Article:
Sunday, December 21, 2008

A little brewery called Founders

What is the best possible way to spend a gorgeous summer day when visiting Nelson?
Enjoying freshly brewed beer at the Founders brewery bar and cafe of course.

Founders is a Nelson-based brewery, situated in the local Founders Park attraction, which is currently producing five beers for the local and international markets. All five of these brews are widely available in bars and off-licences all over New Zealand, but absolutely nothing could beat having a couple of pints of the freshly brewed Founders lagers and ales under the beaming sun at the brewery itself.

The brewery itself is tiny. And, as a 100% certified organic brewery, the brewers have only four different hops which can be used in their brews. Surely, these are two incredibly limiting factors for Founders. So it is hard to imagine that John Duncan and his two sons can brew and bottle the quality and volume of beer that Founders produce in this one establishment, using only a selection of ingredients. But they do. And somehow manage to do an amazing job of it.

Tall Blonde is the brewery's most popular beer, a European-style golden lager which is rich in colour and flavour. Incredibly smooth with a beautiful balance of hop, malt, passionfruit and citrus flavours and even a vanilla character which comes through to sweeten at the end of each mouthful. A very drinkable brew, which puts New Zealand's most popular local lagers to shame with its abundance of flavour and full-bodied texture.

RedHead is a vienna-style amber lager, also very full-bodied and full of flavor. The beer has a crisp hop character, with burnt coffee notes, a bit of spice and a slight dark-chocolate sweetness. The dark malt really dominates the beer, however, which produces a very smooth, yet almost clean, well-rounded beer.

Long Black is a German-style dark lager, which has a lot of substance for its style. As the name would suggest, the smooth black coffee flavour dominates every mouthful, with notes of dark chocolate and caramel to slightly sweeten each sip. Although hop is present in the beer, the bitterness from the malt is far more prominent, which results in a smooth, balanced and incredibly drinkable dark beer.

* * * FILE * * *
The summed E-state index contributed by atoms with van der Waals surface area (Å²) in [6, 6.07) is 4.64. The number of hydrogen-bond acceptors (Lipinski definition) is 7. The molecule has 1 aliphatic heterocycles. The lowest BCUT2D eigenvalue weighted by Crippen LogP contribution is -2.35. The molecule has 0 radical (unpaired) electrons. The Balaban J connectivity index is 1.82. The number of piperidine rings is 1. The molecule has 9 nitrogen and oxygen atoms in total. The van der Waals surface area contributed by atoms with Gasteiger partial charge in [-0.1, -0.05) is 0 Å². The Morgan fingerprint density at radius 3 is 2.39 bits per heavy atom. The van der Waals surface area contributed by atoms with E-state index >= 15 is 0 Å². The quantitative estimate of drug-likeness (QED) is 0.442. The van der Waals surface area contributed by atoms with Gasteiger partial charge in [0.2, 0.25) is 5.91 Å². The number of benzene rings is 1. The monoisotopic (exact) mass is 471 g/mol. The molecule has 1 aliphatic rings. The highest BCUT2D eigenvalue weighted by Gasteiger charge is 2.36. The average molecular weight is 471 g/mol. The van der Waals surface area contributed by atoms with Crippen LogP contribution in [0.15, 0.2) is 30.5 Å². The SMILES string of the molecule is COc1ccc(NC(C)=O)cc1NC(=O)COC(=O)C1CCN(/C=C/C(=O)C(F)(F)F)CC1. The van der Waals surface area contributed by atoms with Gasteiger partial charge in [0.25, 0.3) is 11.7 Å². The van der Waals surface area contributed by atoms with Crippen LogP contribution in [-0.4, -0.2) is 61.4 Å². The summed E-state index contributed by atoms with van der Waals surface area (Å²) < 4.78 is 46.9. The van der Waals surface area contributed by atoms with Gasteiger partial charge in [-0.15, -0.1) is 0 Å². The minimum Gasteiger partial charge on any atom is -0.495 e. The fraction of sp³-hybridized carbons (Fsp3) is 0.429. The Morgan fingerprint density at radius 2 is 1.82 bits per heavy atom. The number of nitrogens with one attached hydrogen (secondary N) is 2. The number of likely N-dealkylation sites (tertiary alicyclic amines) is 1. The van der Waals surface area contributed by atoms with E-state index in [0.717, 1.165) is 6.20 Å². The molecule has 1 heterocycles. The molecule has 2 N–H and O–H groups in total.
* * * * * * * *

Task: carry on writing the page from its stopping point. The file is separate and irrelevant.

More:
Generation Ale is an amber-red ale with a lot going on. The caramel and vanilla notes smooth out the malty bitterness, while the sugary sweet apple and pear flavours add an entirely unexpected dimension. This fruity sweetness is brought into check with subtle nutty and cinamon spice flavours. A smooth, balanced beer which was the perfect brew to drink under the very hot afternoon sun.

Finally, Fair Maiden is the newest addition to the founders range. It is more of an American influenced pale ale with the fruity hop and bitter malt characters, which has citrus fruit and caramel sweetness to offset the strong bitter flavours. Smooth and hearty, this palatable beer is lovely on its own or complementing a meal.

Five incredibly high quality beers, all brewed and bottled in only one small brewery in Nelson. The beers are well worth a try and if in the Nelson region, visit the Founders Brewery and ask for a tour by John Duncan - it's my pick for best attraction in Nelson. Have a burger while you're there - beautiful.

Wednesday, December 3, 2008

It's all thanks to Fraser

The annual Regional Wines and Spirits Beer Options was held this evening at Wellington College's Firth Hall, where 14 teams competed for the coveted Gisborne Gold cup.

In a pub quiz-style competition, the Regional crew provided a total of 6 beautiful jugs of beer per team, accompanied by three multi-choice questions per brew.
The questions included:
"What is the alcohol content of this beer?",
"Where was this beer brewed?",
and "What is this beer?",
along with many a curve-ball, such as "What unusual style of fermentation is used to produce this beer?".

My boyfriend and I happened upon this competition purely by chance. We were told of the Beer Options only yesterday afternoon by Fraser, the head of Regional's beer section, when we went in to buy the new Emerson's Brewers Reserve.

We managed to talk two of our close friends into joining our team, and entered into the Beer options as the 'Garden Tools Gang'. We really did deserve the title of the worst name, but were ousted by the 'Novice Pints'.

We, the Garden Tools Gang, were both the last team to enter and the last team to arrive. After consuming some gorgeous beer, however, including Moa's St Joseph's Tripel and Belhaven's Scottish Wee Heavy, we managed a very surprising third place, closely following 'Seeing Pink Elephants' in second and the defending champions 'White Rhinos' in first.